Shantae and the Seven Sirens review (PS4)

WayForward’s Shantae series has been with us for quite some time now, dating back to the GameBoy Color/Advance era. Now, the games can be played on pretty much every mainstream platform out there, and Shantae and the Seven Sirens is the latest entry for the hair-whipping half-genie. We playtested the PlayStation 4 version, but Xbox, PC and Switch owners can also start playing right now.

Strictly speaking, Shantae and the Seven Sirens isn’t a brand new game – the first part of the game was released last year as an Apple Arcade exclusive. Though tempting, it wasn’t a reason for me to join Apple Arcade so for me and many others this was my first chance to play it, as regular consoles now have access to the full game (also released for Apple Arcade with “part 2” now).

Story-wise, Shantae and her friends travel to a remote tropical island to celebrate the Half-Genie Festival, where she meets some of her fellow half-genies. They suddenly disappear halfway through one of the festival’s performances though, and it’s up to Shantae to figure out what happened and save the day. While doing so, you explore the island and find out there’s an entire hidden city underneath it as well. You’ll also come across good old Risky Boots and will uncover who the Seven Sirens are and what role they play in all this.

shantae and the seven sirens3

As with previous Shantae titles, Seven Sirens is full of colorful visuals and ditto characters. The gameplay is different from Half-Genie Hero though, and feels closer to previous titles like Shantae and the Pirate’s Curse or Risky’s Revenge. As with those games, there’s a big world map to explore and slowly unlock, emphasizing some familiar metroidvania elements as you regularly retrace your steps and return to familiar places to open up new areas.

This ties into how you slowly gain access to new abilities, often needed to progress in spots where you previously hit a dead end. While this does mean you need to backtrack a little, it also makes for a pleasant pace where you’re not overloaded with a huge flood of abilities all at once – instead slowly learning to control and master them one by one. It’s something WayForward’s also done before, and the pacing helps to make these Shantae games such a joy to play. Everything’s organically woven into the storyline as well, since it’s saving half-genies and performing tasks for them that grants you access to these abilities.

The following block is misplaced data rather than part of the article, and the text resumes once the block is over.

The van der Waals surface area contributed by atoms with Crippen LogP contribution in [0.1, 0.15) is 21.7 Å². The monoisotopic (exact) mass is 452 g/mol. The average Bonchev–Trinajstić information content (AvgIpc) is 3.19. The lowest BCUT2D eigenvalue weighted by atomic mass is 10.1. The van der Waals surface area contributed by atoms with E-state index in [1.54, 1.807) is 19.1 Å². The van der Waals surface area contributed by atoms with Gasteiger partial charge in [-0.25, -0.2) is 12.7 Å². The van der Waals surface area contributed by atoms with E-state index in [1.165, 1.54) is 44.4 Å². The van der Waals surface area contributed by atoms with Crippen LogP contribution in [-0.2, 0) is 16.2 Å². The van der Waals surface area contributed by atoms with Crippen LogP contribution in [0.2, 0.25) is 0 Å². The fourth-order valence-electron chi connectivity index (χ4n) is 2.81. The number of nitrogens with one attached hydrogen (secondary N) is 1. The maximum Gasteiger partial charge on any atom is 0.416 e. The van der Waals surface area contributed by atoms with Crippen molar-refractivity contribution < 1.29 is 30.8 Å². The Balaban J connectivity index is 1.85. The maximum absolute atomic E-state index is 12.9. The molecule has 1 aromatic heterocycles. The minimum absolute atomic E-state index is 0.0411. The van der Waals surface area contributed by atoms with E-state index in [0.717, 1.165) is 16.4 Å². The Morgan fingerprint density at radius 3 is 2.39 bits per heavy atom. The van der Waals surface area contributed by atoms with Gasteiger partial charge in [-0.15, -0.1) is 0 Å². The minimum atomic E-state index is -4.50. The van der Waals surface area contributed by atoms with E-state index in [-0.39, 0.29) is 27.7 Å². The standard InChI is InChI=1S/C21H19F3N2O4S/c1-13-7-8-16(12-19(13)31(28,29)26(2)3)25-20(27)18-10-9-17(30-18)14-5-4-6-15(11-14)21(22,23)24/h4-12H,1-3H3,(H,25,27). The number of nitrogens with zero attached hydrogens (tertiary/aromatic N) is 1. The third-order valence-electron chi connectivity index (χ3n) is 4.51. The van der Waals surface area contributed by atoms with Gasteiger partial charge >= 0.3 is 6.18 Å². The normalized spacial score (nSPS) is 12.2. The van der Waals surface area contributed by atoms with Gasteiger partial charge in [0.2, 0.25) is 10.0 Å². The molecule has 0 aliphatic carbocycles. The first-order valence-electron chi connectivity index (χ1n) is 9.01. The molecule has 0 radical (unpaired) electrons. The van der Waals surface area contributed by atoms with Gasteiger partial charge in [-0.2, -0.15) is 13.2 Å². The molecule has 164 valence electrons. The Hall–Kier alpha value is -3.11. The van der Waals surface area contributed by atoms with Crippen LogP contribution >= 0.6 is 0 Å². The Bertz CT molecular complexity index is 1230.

In addition to unlock new abilities, you can also power up Shantae’s existing arsenal of attacks and boost stats by spending the money you find inside the game. There’s also a system where magical cards can be equipped to further boost your character stats, so there are a lot options for character customization available in case you have trouble or would like to play through the adventure a second time with a different playstyle.

shantae and the seven sirens

I had the sense that Half-Genie Hero was more linear than Seven Sirens is, and for the most part that’s perfectly fine – especially if you enjoy a metroidvania type of experience. There’s a lack of hand-holding that can be somewhat of an issue though, since it’s not very clear which area you can now unlock using a new ability and Shantae is not the type of game where I want to be taking notes of things like this. Unless you have a great memory for this type of stuff, that’s something you might want to consider though.

Visually, Shantae and the Seven Sirens’s in-game visuals look similar to those in Half-Genie Hero, but the narrative is now supported with fully animated cutscenes that look lovely and push the envelope just a tiny bit higher again for the franchise in terms of its presentation. Everything’s still extremely colorful and characters and backdrops are very detailed, though NPC characters generally still just seem to rock back and forth in place.

Shantae and the Seven Sirens is a familiar experience for veterans of the Shantae series, and fans will definitely want to pick up the latest adventure as well. If previous games didn’t draw you in then this won’t convince you otherwise though. If you haven’t tried any Shantae games yet, then what are you waiting for? With its gentle learning curve, this is another great time to jump in.

Score: 8.5/10

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